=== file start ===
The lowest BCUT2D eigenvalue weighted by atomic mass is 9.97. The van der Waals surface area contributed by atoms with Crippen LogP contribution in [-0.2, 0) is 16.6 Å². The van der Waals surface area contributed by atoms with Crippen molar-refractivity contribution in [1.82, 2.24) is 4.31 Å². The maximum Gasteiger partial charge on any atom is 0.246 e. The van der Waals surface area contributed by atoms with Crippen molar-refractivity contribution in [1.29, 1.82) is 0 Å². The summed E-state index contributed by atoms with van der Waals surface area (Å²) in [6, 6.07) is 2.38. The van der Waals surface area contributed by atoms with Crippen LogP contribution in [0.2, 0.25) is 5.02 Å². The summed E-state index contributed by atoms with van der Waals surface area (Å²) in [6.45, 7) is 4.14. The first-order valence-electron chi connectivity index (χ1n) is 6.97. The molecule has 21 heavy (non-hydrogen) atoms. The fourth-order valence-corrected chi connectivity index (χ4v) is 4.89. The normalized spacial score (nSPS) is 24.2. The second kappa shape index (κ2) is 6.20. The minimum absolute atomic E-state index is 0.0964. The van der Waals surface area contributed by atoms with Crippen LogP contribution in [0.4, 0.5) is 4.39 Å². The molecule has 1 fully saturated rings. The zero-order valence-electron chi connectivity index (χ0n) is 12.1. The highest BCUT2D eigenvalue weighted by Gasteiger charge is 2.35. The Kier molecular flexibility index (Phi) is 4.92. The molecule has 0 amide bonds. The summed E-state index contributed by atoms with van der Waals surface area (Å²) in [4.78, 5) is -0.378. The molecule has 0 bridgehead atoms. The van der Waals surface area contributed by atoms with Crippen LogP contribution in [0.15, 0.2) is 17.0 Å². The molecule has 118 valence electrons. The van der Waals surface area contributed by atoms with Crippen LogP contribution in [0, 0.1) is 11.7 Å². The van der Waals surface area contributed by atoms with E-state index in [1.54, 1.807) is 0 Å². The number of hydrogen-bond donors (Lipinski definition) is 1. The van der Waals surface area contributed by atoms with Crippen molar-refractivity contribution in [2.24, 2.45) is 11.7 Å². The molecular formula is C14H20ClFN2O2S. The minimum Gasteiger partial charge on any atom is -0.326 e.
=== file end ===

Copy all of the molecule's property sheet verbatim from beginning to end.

The lowest BCUT2D eigenvalue weighted by atomic mass is 9.97. The van der Waals surface area contributed by atoms with Crippen LogP contribution in [-0.2, 0) is 16.6 Å². The van der Waals surface area contributed by atoms with Crippen molar-refractivity contribution in [1.82, 2.24) is 4.31 Å². The maximum Gasteiger partial charge on any atom is 0.246 e. The van der Waals surface area contributed by atoms with Crippen molar-refractivity contribution in [1.29, 1.82) is 0 Å². The summed E-state index contributed by atoms with van der Waals surface area (Å²) in [6, 6.07) is 2.38. The van der Waals surface area contributed by atoms with Crippen LogP contribution in [0.2, 0.25) is 5.02 Å². The summed E-state index contributed by atoms with van der Waals surface area (Å²) in [6.45, 7) is 4.14. The first-order valence-electron chi connectivity index (χ1n) is 6.97. The molecule has 21 heavy (non-hydrogen) atoms. The fourth-order valence-corrected chi connectivity index (χ4v) is 4.89. The normalized spacial score (nSPS) is 24.2. The second kappa shape index (κ2) is 6.20. The minimum absolute atomic E-state index is 0.0964. The van der Waals surface area contributed by atoms with Crippen LogP contribution in [0.4, 0.5) is 4.39 Å². The molecule has 1 fully saturated rings. The zero-order valence-electron chi connectivity index (χ0n) is 12.1. The highest BCUT2D eigenvalue weighted by Gasteiger charge is 2.35. The Kier molecular flexibility index (Phi) is 4.92. The molecule has 0 amide bonds. The summed E-state index contributed by atoms with van der Waals surface area (Å²) in [4.78, 5) is -0.378. The molecule has 0 bridgehead atoms. The van der Waals surface area contributed by atoms with Crippen LogP contribution in [0.15, 0.2) is 17.0 Å². The molecule has 118 valence electrons. The van der Waals surface area contributed by atoms with Crippen LogP contribution in [0, 0.1) is 11.7 Å². The van der Waals surface area contributed by atoms with E-state index in [1.54, 1.807) is 0 Å². The number of hydrogen-bond donors (Lipinski definition) is 1. The van der Waals surface area contributed by atoms with Crippen molar-refractivity contribution in [2.24, 2.45) is 11.7 Å². The molecular formula is C14H20ClFN2O2S. The minimum Gasteiger partial charge on any atom is -0.326 e.